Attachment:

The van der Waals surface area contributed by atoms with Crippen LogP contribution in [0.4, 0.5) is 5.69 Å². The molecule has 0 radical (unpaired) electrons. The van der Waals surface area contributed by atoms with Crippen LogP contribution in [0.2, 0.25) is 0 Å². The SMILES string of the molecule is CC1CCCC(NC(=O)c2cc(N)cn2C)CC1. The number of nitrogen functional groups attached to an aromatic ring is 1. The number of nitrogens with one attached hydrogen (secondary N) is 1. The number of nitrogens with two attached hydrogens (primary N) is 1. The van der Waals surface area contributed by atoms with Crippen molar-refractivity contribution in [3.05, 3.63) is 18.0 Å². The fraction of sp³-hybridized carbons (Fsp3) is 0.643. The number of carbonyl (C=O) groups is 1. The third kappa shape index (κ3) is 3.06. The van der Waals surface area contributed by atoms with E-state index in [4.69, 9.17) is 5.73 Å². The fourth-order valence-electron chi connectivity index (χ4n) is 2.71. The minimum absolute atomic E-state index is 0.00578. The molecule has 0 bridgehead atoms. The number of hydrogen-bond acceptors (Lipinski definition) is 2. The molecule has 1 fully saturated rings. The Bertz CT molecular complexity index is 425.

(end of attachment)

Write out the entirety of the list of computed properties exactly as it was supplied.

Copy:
The van der Waals surface area contributed by atoms with Crippen LogP contribution in [0.4, 0.5) is 5.69 Å². The molecule has 0 radical (unpaired) electrons. The van der Waals surface area contributed by atoms with Crippen LogP contribution in [0.2, 0.25) is 0 Å². The SMILES string of the molecule is CC1CCCC(NC(=O)c2cc(N)cn2C)CC1. The number of nitrogen functional groups attached to an aromatic ring is 1. The number of nitrogens with one attached hydrogen (secondary N) is 1. The number of nitrogens with two attached hydrogens (primary N) is 1. The van der Waals surface area contributed by atoms with Crippen molar-refractivity contribution in [3.05, 3.63) is 18.0 Å². The fraction of sp³-hybridized carbons (Fsp3) is 0.643. The number of carbonyl (C=O) groups is 1. The third kappa shape index (κ3) is 3.06. The van der Waals surface area contributed by atoms with E-state index in [4.69, 9.17) is 5.73 Å². The fourth-order valence-electron chi connectivity index (χ4n) is 2.71. The minimum absolute atomic E-state index is 0.00578. The molecule has 0 bridgehead atoms. The number of hydrogen-bond acceptors (Lipinski definition) is 2. The molecule has 1 fully saturated rings. The Bertz CT molecular complexity index is 425.